Consent is a limited defence in that it can only be used for minor non-fatal offences (usually up to s.47, Assault Occasioning Actual Bodily Harm).
If a defendant can successfully raise a defence of consent then this will result in a complete acquittal.
However as it results in such a serious outcome, it is very difficult to satisfy a defence of consent.
Some would even argue that whilst we are looking at the consent of a victim, in that respect it isn't even really a defence.
R v Donovan [1934],
R v Donovan [1934]
D had invited the Victim (a 17 year old girl) back to his garage, where he canned her 8 times for his own sexual gratification.
D was charged with Indecent and Common Assault. Whilst he was originally convicted, his conviction was quashed by the Court of Appeal.
The COA was cautious in the acquittal though.
Whilst there was overwhelming evidence to show that V had consented at least in some degree to the harm, this would not be applied universally.
As Lord Hewart CJ asserted:
"An unlawful act cannot be rendered lawful because the person to whose detriment it is done consents to it. No person can licence another to commit a crime".
Essentially the defence is limited on a case by case basis.
areas to be considered with consent
1. Real Consent
2. Implied Consent
3. Consent to Minor Harm/ Consent in Sporting Events
4. Mistaken belief in Consent
5. Medical Procedures and Consent
Real Consent
Just because someone agrees to a level of harm does not mean that this consent has been obtained willingly, or that they are aware fully of what they are consenting to.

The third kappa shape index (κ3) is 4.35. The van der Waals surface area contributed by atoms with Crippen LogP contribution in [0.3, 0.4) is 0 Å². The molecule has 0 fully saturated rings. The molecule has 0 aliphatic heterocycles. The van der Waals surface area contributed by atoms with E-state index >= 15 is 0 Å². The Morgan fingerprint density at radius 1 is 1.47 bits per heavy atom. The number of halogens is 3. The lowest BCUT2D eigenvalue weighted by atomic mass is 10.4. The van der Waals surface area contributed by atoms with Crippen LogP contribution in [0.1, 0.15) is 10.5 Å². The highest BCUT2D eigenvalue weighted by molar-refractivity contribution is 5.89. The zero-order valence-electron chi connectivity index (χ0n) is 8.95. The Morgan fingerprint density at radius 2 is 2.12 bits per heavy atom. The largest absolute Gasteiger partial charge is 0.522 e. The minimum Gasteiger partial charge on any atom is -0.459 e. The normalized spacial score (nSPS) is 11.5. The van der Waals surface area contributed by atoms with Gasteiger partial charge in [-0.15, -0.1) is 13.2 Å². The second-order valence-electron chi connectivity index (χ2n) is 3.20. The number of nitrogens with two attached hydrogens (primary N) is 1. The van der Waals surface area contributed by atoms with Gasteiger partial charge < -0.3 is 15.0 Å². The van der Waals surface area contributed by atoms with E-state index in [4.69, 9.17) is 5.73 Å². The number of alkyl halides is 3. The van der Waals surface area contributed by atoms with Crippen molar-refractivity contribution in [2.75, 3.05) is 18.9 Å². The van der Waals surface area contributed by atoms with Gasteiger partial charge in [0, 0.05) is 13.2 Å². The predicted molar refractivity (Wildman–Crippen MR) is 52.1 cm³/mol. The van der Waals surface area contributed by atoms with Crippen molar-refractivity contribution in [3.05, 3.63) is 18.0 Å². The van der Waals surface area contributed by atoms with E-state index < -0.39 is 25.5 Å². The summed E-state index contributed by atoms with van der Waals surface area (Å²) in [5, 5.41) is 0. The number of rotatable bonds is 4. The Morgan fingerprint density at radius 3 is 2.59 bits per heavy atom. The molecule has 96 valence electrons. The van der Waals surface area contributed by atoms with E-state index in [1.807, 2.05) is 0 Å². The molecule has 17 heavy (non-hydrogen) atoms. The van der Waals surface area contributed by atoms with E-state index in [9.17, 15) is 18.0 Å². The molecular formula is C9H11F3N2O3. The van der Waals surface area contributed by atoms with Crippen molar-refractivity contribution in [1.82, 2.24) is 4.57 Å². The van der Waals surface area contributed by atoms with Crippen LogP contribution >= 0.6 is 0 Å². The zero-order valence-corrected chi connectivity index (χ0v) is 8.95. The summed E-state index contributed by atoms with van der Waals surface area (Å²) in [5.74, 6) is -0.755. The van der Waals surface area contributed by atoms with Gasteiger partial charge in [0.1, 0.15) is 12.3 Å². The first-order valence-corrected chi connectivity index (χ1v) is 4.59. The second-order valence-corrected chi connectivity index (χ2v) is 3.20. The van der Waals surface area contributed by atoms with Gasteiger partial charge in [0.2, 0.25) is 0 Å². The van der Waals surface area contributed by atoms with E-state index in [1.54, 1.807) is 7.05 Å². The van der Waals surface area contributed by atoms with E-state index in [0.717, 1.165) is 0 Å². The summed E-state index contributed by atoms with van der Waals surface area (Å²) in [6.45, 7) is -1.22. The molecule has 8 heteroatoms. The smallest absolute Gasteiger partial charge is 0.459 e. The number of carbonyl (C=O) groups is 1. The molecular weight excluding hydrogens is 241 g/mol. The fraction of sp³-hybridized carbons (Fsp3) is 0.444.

The law is quite clear on the issue of real (true) consent, if consent has not been obtained freely (i.e. a defendant has used force) or has been obtained through deception, then this is not consent at all.
R v Tanassum 2000,
R v Olugboja 1982,
R v Dica 2004,
R v Tanassum 2000
D had approached a number of women as part of his employment as a programmer of medical software.
He asked a these women if he could perform a breast examination to check for breast cancer.
All the women consented as he carried with him a range of medical equipment which implied he had medical experience or qualifications, he had neither.
Whilst D's reason was not for sexual gratification (he was developing a programme to help test for breast cancer) it was misleading.
D was charged with Indecent Assault (now Sexual Assault) and argued that this could not be an assault as all the women had consented freely to his behaviour. The Court of Appeal approved earlier comments at the original trial by Livesey Q.C. who said that:
"Consent in such cases does not exist at all, because the act consented to is not the act done. Consent to surgical operation or examination is not consent to sexual connection or indecent behaviour".
R v Olugboja 1982
D and his friend had met V1 and V2 at a club and taken them back to their student accommodation.
D's friend had already raped V1 and V2 in the car whilst D prepared the bungalow. V1 told D what had happened and asked him to leave her alone. D asked to remove her trousers, which she did. D then told V1 that he was going to **** her.
D had intercourse with V1, during which she did not scream, protest or cry. She only struggled when she thought that D would ejaculate inside her.
At D's trial for rape he argued that her submission amounted to consent.
The COA disagreed and held that her submission was not consent, it was neither free nor fair and she was only consenting because of the fear of force upon her. The issue of whether V consents should always be left to the Jury.
R v Dica 2004
D had contracted HIV a number of years earlier and on two separate occasions had had unprotected sex with V1 and V2, whilst knowing that he was HIV positive (they were both unaware of this and crucial maintained in court that they would not have initiated sexual intercourse if they had known).
D was commented to have said "God forgive me" during each bout of intercourse.
D was found guilty of inflicting biological G.B.H. (s.20).